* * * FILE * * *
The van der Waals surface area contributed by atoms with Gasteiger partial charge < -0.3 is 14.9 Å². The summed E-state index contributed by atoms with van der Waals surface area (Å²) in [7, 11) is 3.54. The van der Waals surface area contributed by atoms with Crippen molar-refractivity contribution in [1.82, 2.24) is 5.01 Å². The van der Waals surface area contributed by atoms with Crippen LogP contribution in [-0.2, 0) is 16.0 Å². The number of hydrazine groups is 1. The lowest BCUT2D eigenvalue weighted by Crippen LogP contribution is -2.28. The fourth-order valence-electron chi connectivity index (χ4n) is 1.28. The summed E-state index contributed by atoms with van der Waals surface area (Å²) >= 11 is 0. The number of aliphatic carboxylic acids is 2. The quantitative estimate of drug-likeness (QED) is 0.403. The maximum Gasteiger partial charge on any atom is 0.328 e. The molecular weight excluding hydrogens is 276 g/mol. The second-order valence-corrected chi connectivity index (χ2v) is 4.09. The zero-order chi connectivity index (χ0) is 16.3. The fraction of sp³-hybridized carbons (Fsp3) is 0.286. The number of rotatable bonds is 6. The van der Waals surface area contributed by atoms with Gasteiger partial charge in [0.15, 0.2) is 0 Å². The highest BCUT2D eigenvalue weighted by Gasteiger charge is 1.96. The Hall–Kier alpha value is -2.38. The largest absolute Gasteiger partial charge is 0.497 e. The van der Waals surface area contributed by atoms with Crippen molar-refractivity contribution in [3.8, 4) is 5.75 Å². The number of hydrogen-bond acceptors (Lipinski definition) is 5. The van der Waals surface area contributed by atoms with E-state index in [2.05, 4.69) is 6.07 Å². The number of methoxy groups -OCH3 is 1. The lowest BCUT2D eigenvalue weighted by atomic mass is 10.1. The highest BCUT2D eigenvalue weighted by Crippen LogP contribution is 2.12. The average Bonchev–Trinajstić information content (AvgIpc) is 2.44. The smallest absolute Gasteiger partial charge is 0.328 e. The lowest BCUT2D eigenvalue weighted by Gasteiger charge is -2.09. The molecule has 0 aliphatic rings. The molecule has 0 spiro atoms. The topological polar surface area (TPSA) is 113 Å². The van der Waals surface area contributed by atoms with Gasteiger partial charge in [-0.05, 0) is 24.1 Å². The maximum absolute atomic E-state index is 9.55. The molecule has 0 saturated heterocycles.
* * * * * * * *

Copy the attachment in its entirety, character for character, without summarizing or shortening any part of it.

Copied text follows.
The van der Waals surface area contributed by atoms with Gasteiger partial charge < -0.3 is 14.9 Å². The summed E-state index contributed by atoms with van der Waals surface area (Å²) in [7, 11) is 3.54. The van der Waals surface area contributed by atoms with Crippen molar-refractivity contribution in [1.82, 2.24) is 5.01 Å². The van der Waals surface area contributed by atoms with Crippen LogP contribution in [-0.2, 0) is 16.0 Å². The number of hydrazine groups is 1. The lowest BCUT2D eigenvalue weighted by Crippen LogP contribution is -2.28. The fourth-order valence-electron chi connectivity index (χ4n) is 1.28. The summed E-state index contributed by atoms with van der Waals surface area (Å²) >= 11 is 0. The number of aliphatic carboxylic acids is 2. The quantitative estimate of drug-likeness (QED) is 0.403. The maximum Gasteiger partial charge on any atom is 0.328 e. The molecular weight excluding hydrogens is 276 g/mol. The second-order valence-corrected chi connectivity index (χ2v) is 4.09. The zero-order chi connectivity index (χ0) is 16.3. The fraction of sp³-hybridized carbons (Fsp3) is 0.286. The number of rotatable bonds is 6. The van der Waals surface area contributed by atoms with Gasteiger partial charge in [0.15, 0.2) is 0 Å². The highest BCUT2D eigenvalue weighted by Gasteiger charge is 1.96. The Hall–Kier alpha value is -2.38. The largest absolute Gasteiger partial charge is 0.497 e. The van der Waals surface area contributed by atoms with Crippen molar-refractivity contribution in [3.8, 4) is 5.75 Å². The number of hydrogen-bond acceptors (Lipinski definition) is 5. The van der Waals surface area contributed by atoms with E-state index in [2.05, 4.69) is 6.07 Å². The number of methoxy groups -OCH3 is 1. The lowest BCUT2D eigenvalue weighted by atomic mass is 10.1. The highest BCUT2D eigenvalue weighted by Crippen LogP contribution is 2.12. The average Bonchev–Trinajstić information content (AvgIpc) is 2.44. The smallest absolute Gasteiger partial charge is 0.328 e. The lowest BCUT2D eigenvalue weighted by Gasteiger charge is -2.09. The molecule has 0 aliphatic rings. The molecule has 0 spiro atoms. The topological polar surface area (TPSA) is 113 Å². The van der Waals surface area contributed by atoms with Gasteiger partial charge in [-0.05, 0) is 24.1 Å². The maximum absolute atomic E-state index is 9.55. The molecule has 0 saturated heterocycles.